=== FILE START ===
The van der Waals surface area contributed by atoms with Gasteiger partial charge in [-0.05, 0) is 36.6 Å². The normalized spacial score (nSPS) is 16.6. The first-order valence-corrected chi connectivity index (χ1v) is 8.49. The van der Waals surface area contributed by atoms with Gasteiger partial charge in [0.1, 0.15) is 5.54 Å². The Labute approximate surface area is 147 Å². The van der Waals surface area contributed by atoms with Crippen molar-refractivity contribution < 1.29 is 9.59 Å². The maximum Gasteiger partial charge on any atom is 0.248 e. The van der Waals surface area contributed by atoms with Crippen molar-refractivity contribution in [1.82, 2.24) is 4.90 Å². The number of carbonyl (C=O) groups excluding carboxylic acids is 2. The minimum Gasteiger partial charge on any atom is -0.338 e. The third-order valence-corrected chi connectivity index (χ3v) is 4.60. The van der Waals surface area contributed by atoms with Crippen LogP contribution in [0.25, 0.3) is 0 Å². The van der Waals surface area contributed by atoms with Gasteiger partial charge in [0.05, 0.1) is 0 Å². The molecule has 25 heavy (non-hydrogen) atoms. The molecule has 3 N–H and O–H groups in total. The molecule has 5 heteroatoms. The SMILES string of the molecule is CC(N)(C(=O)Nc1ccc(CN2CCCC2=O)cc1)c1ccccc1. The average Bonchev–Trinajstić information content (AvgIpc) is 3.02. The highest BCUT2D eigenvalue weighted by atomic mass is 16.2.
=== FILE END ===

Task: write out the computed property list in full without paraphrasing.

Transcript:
The van der Waals surface area contributed by atoms with Gasteiger partial charge in [-0.05, 0) is 36.6 Å². The normalized spacial score (nSPS) is 16.6. The first-order valence-corrected chi connectivity index (χ1v) is 8.49. The van der Waals surface area contributed by atoms with Gasteiger partial charge in [0.1, 0.15) is 5.54 Å². The Labute approximate surface area is 147 Å². The van der Waals surface area contributed by atoms with Crippen molar-refractivity contribution < 1.29 is 9.59 Å². The maximum Gasteiger partial charge on any atom is 0.248 e. The van der Waals surface area contributed by atoms with Crippen molar-refractivity contribution in [1.82, 2.24) is 4.90 Å². The number of carbonyl (C=O) groups excluding carboxylic acids is 2. The minimum Gasteiger partial charge on any atom is -0.338 e. The third-order valence-corrected chi connectivity index (χ3v) is 4.60. The van der Waals surface area contributed by atoms with Crippen LogP contribution in [0.25, 0.3) is 0 Å². The van der Waals surface area contributed by atoms with Gasteiger partial charge in [0.05, 0.1) is 0 Å². The molecule has 25 heavy (non-hydrogen) atoms. The molecule has 3 N–H and O–H groups in total. The molecule has 5 heteroatoms. The SMILES string of the molecule is CC(N)(C(=O)Nc1ccc(CN2CCCC2=O)cc1)c1ccccc1. The average Bonchev–Trinajstić information content (AvgIpc) is 3.02. The highest BCUT2D eigenvalue weighted by atomic mass is 16.2.